South Africa’s President Jacob Zuma said on Thursday he will meet student leaders and university authorities on Friday to discuss planned hikes in tuition fees that have sparked a week of nationwide protests, some of which have turned violent.
Critics say the increases would further disadvantage black students, who are already under-represented.
Zuma has not spoken publicly about the protests before, and on Wednesday students stormed the parliament precinct in Cape Town to try to disrupt the reading of Finance Minister Nhlanhla Nene’s interim budget.
He was stony-faced throughout Nene’s speech as chaos raged outside.
On Thursday he said in a statement, referring to plans for fees to rise as much as 11.5 percent: “Nobody disagrees with the message that students from poor households are facing financial difficulties and possible exclusion.”
Nene told Reuters on Wednesday that a process to take money from other skills development funds and move them to university education was already under way, but did not elaborate.
At least 15 of South Africa’s universities have seen protests since they broke out on Oct. 13 at Johannesburg’s University of the Witwatersrand, and have been dubbed #FeesMustFall on Twitter.
Three students were hurt during Wednesday’s rally in the Eastern Cape as protesters threw stones and burning tyres and police fired rubber bullets and stun grenades. It was not clear what caused their injuries.
At least 30 students were arrested.
Universities say they need higher fees to keep up standards and they urged the government to find the extra money.
The government, which subsidises universities, said it could not afford the free education that students are demanding.
No treason charges
The South African Police Service (SAPS) has dispelled rumours that students who were protesting outside Parliament have been charged with treason.
“Contrary to allegations doing the rounds that there were Cape Town students who were charged with treason following the mayhem at Parliament on Wednesday, the management of the police and the Hawks would like to set the record straight and dispel such malicious rumours,” said the police on Thursday.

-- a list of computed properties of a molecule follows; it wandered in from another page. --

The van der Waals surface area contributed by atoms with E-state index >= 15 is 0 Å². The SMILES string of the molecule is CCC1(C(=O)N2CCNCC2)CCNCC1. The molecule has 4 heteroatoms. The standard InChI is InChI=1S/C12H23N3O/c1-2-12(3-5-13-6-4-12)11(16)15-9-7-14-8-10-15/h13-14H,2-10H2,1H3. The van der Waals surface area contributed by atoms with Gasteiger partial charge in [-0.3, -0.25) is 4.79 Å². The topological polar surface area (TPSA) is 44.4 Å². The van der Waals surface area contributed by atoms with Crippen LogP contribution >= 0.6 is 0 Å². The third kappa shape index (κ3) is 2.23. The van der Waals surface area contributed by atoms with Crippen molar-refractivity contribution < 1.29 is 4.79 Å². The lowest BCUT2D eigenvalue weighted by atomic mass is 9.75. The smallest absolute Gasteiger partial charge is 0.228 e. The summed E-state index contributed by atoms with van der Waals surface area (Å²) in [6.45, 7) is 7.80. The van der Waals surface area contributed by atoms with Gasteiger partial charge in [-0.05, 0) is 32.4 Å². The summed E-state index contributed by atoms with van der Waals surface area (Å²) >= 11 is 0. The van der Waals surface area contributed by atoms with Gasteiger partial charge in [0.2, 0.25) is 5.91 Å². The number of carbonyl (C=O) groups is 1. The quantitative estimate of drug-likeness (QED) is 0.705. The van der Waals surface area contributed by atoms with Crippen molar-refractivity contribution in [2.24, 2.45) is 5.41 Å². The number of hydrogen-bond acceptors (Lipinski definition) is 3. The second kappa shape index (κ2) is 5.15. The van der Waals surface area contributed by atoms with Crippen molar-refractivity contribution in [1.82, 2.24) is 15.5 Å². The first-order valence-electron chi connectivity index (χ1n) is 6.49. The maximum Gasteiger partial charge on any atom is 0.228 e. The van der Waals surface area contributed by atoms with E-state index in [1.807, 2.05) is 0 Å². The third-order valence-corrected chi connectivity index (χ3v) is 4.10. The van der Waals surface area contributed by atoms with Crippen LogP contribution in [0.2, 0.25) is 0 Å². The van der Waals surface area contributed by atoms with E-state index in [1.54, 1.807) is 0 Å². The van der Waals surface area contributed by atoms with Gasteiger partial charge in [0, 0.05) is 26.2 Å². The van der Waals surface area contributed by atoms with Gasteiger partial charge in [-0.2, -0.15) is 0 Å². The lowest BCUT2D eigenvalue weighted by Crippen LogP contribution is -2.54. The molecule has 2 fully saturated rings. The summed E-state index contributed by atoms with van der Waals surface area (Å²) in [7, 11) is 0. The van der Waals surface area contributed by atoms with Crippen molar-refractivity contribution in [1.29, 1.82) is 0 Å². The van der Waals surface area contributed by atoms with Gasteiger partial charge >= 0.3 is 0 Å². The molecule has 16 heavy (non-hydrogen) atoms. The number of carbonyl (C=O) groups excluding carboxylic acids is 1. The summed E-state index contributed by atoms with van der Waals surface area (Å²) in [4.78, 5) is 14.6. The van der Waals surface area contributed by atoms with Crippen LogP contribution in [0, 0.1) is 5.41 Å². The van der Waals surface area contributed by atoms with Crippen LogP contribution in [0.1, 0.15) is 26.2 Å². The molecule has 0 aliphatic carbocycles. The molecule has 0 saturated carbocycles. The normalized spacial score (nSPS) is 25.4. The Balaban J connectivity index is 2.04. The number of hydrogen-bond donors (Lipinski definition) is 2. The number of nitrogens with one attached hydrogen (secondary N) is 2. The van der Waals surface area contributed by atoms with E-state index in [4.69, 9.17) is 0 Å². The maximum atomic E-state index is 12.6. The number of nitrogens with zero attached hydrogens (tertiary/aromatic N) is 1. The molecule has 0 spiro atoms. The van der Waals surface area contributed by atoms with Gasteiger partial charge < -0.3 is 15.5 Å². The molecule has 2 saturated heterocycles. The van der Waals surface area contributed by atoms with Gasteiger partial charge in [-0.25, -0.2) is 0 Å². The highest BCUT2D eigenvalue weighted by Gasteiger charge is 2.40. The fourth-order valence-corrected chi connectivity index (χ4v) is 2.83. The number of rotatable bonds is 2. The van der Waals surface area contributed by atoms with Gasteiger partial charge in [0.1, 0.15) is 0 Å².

This as students embarked on protests against university fee increments for next year.
During the illegal protest which saw students forcing their way into Parliamentary premises, six students were arrested and were detained at the Cape Town police station.
The students are due to appear in the Cape Town Magistrate’s Court today. They face charges of trespassing and contravening the Gatherings Act.
The SAPS further urged the media to report accurately.
“We urge media houses as well journalist and all media practitioners to ascertain the exact charges or get facts before publishing or posting on their personal social media accounts. Irresponsible reporting and speculation has the potential of fueling unnecessary violence,” said the SAPS.
At a special media briefing late on Wednesday, National Council of Provinces Chairperson Thandi Modise said the events that unfolded in the Parliamentary precinct were “regrettable”.
President Jacob Zuma has called a meeting with the management and leadership of universities as well as student leaders on Friday to discuss the stalemate regarding university fee increases.